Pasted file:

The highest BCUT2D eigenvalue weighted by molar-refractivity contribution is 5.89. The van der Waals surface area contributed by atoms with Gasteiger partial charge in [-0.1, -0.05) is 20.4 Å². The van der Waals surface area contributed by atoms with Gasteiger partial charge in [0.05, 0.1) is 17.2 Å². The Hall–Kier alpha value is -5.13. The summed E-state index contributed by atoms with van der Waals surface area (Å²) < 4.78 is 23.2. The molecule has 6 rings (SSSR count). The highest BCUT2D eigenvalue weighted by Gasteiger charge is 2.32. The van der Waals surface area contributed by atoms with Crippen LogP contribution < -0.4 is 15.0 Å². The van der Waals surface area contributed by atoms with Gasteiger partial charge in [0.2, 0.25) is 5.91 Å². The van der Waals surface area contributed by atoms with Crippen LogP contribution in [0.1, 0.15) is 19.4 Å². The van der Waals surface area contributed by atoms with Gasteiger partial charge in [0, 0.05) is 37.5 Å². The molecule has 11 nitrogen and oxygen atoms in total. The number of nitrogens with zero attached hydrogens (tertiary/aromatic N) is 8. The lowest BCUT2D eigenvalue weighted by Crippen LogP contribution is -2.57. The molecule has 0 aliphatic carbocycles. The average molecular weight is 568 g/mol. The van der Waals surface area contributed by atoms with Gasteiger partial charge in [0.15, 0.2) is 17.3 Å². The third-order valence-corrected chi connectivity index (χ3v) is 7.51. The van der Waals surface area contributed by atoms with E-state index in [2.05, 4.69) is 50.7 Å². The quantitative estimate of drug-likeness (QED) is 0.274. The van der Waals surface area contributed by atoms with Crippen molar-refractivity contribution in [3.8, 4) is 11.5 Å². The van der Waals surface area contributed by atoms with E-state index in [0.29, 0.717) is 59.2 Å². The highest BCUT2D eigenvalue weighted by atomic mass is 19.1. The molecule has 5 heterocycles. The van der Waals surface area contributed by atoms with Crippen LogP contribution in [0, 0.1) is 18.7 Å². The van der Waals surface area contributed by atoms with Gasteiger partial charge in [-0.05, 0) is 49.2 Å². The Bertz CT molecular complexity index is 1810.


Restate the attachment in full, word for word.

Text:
The highest BCUT2D eigenvalue weighted by molar-refractivity contribution is 5.89. The van der Waals surface area contributed by atoms with Gasteiger partial charge in [-0.1, -0.05) is 20.4 Å². The van der Waals surface area contributed by atoms with Gasteiger partial charge in [0.05, 0.1) is 17.2 Å². The Hall–Kier alpha value is -5.13. The summed E-state index contributed by atoms with van der Waals surface area (Å²) < 4.78 is 23.2. The molecule has 6 rings (SSSR count). The highest BCUT2D eigenvalue weighted by Gasteiger charge is 2.32. The van der Waals surface area contributed by atoms with Crippen LogP contribution < -0.4 is 15.0 Å². The van der Waals surface area contributed by atoms with Gasteiger partial charge in [0.2, 0.25) is 5.91 Å². The van der Waals surface area contributed by atoms with Crippen LogP contribution in [0.1, 0.15) is 19.4 Å². The van der Waals surface area contributed by atoms with Gasteiger partial charge in [0, 0.05) is 37.5 Å². The molecule has 11 nitrogen and oxygen atoms in total. The number of nitrogens with zero attached hydrogens (tertiary/aromatic N) is 8. The lowest BCUT2D eigenvalue weighted by Crippen LogP contribution is -2.57. The molecule has 0 aliphatic carbocycles. The average molecular weight is 568 g/mol. The van der Waals surface area contributed by atoms with Gasteiger partial charge in [0.15, 0.2) is 17.3 Å². The third-order valence-corrected chi connectivity index (χ3v) is 7.51. The van der Waals surface area contributed by atoms with E-state index in [2.05, 4.69) is 50.7 Å². The quantitative estimate of drug-likeness (QED) is 0.274. The van der Waals surface area contributed by atoms with Crippen molar-refractivity contribution in [3.8, 4) is 11.5 Å². The van der Waals surface area contributed by atoms with E-state index in [0.29, 0.717) is 59.2 Å². The highest BCUT2D eigenvalue weighted by atomic mass is 19.1. The molecule has 5 heterocycles. The van der Waals surface area contributed by atoms with Crippen LogP contribution in [0, 0.1) is 18.7 Å². The van der Waals surface area contributed by atoms with Gasteiger partial charge in [-0.05, 0) is 49.2 Å². The Bertz CT molecular complexity index is 1810.